• Awkward non-verbal interactions prove to be witnessing one's last moments of life
My neighbour is dead. I didn't know him. He didn't know me. But his death has been somewhat of a hard pill to swallow.
You see, I moved into my new home three months ago. It’s a beautiful home in a nice neighbourhood. Our apartment building has only three floors and seven units. To the north of the building is the main street, to the south is a tranquil stream and park. So the only neighbours are east and west adjacent.
My unit faces north, south and west. The building adjacent to us has two units. The lower unit belongs to a middle-aged single woman, and the top flat to an old man who appeared to live alone. We are close enough to each other that we can see right through each other’s living rooms thanks to the big windows and no-curtain culture.
The old man caught my attention as much as I drew his when he caught me in a compromising situation from his window. It was embarrassing to say the least, but I learnt that I must invest in curtains. A few weeks after moving in, the flashing lights of the emergency vehicles lit up our living room. Two ambulances had been dispatched to the old man’s house. However, in the morning when I saw the old man walking about his house and sitting at his table by the window as he normally does, I was relieved.
A couple of days later, the ambulances returned and I never saw the old man at the window again. I wasn’t sure he was dead. A big part of me hoped he had escaped to a tropical place to wait out the winter months as most old folks do here. But Christmas passed and there was no sign of the old man. The only way I could affirm that the old man was indeed dead was when I saw two strangers, a man and a woman flipping through documents at the same table I saw the old man sitting in every morning since I moved in.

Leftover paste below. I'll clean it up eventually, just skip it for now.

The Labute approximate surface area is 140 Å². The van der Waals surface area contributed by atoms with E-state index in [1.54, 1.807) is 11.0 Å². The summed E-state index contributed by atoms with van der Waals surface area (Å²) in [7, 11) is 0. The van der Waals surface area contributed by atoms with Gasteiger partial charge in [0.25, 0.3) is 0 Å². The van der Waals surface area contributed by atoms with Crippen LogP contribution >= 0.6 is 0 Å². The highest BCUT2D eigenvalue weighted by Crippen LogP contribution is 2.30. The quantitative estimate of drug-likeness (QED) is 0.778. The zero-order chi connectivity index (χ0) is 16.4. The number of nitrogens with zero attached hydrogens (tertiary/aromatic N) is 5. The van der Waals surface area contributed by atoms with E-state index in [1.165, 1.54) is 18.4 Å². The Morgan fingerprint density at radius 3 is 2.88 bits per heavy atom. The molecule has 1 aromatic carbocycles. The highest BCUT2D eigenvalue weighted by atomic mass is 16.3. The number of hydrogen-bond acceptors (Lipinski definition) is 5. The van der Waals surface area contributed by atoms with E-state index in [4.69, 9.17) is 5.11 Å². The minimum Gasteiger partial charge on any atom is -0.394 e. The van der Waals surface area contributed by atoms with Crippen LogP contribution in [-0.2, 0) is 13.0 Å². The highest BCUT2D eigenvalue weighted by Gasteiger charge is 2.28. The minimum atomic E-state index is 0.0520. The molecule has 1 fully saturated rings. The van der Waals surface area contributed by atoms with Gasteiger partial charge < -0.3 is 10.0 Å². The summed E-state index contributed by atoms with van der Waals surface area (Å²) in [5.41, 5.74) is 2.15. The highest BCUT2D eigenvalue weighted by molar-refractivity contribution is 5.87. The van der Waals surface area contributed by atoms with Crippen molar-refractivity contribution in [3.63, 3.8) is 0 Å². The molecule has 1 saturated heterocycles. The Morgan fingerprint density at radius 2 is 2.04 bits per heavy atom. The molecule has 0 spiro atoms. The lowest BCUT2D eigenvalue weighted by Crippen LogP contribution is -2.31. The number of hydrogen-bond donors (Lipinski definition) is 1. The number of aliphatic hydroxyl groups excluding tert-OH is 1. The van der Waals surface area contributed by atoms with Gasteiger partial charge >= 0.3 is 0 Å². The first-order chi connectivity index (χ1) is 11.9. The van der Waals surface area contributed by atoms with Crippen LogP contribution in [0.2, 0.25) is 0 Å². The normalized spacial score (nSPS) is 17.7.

That was it. There was no mourning, no funeral at the house, no wailing, no flow of mourners dressed in black coming to greet the bereaved. In fact, nobody stepped into that house again until this week.
A woman (I assume to be the old man’s daughter) has been coming in this week to sort out the home. I broke down seeing the old man’s clothes packed into several trash bags and put out on the curb. I didn’t know this man, but his 80-plus years on earth and all that he had accumulated was now garbage. His home and the possessions he accumulated in his lifetime were now a tedious (possibly devastating) chore for the people he left behind. His clothes, his books and some of his material possessions are at the very moment in trash bags by the curb, waiting for the garbage truck tomorrow.
Is this what we leave when we die, the agonising chore for our loved ones to sort through our material possessions? The mementos we collect, the clothes we take pride in? The trinkets we fork out large sums to purchase will one day sit on a curb in boxes and trash bags, waiting for the garbage truck to take them to the dumpsite.
I didn't know my neighbour, but I know he must have led a wonderful long life. Witnessing the way his existence is slowly being erased from the present has been devastating as I bear witness to the ugly side of life after death.